The couple was convicted—and that was the only time her husband, Mark, was ever implicated in the legal morass. He was jailed for six months; because of this first conviction, Chisholm says, she was unable to speak on her own behalf during the second trial without the possibility of the AG charging her with perjury.

"Andy said (Assistant Attorney General) John Evans told him he hoped I would take the stand so he could get me for perjury, but then Andy never objected," Chisholm recalls.

Storts has examined the case as he prepares for an appeal, and what troubles him most isn't necessarily Diodati's lack of preparation and organization, he says. He's most bothered by the cost of a court-appointed paralegal—who billed Pima County $196,000 for her services.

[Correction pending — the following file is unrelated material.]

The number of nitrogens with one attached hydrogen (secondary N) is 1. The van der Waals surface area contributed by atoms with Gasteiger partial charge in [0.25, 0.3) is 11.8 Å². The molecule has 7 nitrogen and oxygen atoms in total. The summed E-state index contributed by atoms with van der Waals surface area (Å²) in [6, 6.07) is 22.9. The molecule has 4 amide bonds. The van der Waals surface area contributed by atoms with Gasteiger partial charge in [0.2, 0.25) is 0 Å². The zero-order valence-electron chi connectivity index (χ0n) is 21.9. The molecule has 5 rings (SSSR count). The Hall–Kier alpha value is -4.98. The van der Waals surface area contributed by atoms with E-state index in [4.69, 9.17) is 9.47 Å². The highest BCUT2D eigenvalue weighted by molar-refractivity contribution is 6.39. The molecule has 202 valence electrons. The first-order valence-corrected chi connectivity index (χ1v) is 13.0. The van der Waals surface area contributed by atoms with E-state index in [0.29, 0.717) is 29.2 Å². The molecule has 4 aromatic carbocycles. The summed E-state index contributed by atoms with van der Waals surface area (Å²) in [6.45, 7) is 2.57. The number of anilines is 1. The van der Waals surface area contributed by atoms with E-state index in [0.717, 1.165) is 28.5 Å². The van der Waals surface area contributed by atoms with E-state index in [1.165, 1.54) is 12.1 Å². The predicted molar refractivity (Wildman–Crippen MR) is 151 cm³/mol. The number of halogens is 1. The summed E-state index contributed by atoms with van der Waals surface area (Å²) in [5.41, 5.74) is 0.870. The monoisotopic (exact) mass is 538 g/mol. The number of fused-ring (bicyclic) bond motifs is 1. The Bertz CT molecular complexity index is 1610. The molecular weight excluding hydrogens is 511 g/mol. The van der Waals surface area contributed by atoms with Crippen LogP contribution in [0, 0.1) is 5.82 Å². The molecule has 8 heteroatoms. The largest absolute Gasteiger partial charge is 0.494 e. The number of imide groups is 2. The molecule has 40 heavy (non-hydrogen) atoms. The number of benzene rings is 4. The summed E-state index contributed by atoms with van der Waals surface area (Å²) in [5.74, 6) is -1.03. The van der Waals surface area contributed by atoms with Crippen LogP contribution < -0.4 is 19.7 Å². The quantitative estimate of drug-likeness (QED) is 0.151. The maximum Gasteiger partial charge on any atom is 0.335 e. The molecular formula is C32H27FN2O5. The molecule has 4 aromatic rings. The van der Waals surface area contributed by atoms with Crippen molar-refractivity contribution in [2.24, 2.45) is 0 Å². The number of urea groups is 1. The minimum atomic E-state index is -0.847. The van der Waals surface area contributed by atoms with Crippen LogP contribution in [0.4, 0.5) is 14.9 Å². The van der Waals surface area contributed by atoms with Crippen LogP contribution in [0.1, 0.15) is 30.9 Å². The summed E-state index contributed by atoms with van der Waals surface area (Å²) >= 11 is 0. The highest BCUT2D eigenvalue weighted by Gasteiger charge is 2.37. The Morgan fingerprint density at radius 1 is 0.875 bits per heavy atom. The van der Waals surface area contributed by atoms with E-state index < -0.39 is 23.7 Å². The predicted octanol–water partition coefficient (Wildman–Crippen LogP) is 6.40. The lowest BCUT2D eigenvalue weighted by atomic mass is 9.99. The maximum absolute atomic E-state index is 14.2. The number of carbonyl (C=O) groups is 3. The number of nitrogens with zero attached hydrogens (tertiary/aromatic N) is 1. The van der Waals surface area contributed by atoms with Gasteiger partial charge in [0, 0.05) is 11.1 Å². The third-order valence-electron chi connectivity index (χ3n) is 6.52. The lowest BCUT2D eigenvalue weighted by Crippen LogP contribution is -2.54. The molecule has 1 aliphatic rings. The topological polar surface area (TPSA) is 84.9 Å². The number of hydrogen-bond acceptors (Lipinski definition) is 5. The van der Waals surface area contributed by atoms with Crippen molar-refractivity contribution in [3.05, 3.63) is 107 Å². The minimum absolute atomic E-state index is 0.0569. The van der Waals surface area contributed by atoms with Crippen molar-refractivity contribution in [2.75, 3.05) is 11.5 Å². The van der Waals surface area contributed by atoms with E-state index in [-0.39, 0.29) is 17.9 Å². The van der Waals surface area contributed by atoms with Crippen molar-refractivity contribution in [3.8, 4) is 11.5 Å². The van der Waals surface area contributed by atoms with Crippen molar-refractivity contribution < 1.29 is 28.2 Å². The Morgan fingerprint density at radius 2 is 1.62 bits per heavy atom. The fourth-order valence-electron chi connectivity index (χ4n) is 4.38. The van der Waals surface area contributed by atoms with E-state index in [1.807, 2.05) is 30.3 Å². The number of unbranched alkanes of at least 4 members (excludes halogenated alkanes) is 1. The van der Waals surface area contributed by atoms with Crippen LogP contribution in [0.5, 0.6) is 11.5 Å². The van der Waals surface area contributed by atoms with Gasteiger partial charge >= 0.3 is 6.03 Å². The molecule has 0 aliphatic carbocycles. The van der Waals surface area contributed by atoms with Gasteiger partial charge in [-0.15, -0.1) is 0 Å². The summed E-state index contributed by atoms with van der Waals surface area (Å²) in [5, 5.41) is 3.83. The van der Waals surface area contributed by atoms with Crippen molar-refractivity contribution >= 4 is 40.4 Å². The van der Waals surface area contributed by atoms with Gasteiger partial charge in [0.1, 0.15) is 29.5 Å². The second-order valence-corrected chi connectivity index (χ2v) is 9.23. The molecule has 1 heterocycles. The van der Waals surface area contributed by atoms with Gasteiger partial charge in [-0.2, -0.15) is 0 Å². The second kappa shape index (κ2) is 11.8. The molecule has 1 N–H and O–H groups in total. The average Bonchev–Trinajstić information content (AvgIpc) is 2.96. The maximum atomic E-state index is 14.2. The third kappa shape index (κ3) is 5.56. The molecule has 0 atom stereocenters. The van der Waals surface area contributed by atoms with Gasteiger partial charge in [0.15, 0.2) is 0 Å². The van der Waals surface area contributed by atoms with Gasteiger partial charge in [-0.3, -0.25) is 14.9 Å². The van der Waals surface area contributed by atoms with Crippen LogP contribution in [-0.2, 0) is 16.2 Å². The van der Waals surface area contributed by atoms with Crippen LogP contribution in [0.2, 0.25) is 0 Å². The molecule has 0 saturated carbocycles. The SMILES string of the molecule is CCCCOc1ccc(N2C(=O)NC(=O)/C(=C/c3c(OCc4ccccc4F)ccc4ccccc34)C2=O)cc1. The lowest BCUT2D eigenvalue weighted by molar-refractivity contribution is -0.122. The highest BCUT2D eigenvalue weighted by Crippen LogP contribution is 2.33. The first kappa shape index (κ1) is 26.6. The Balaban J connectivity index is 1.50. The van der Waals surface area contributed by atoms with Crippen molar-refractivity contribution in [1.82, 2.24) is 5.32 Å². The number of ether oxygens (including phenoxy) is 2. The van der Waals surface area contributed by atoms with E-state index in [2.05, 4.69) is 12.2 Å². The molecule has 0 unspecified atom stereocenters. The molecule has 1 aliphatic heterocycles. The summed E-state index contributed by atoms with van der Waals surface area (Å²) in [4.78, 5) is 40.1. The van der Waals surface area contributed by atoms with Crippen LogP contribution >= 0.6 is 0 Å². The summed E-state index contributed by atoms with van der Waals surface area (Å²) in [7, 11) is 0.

"For a paralegal?" Storts asks. "That's a cost I've never heard of."

Also troubling is the use of a computer program called CaseMap. The program was first brought to Chisholm's attention when Diodati told her it could help organize the discovery in her case and help him with the defense.

Storts says CaseMap, however, was never used—but Diodati nonetheless billed the court $60,000 for CaseMap data entry. Chisholm says that Diodati told her that the court didn't approve the purchase of the program.

In an affidavit provided to the AG's office for their response to Storts' appeal petition, Diodati says that he found the computer software "not useful enough in appropriately distilling the information necessary for the defense of the charges."

"In my discretion, I chose not to use the CaseMap system at either trial," Diodati wrote.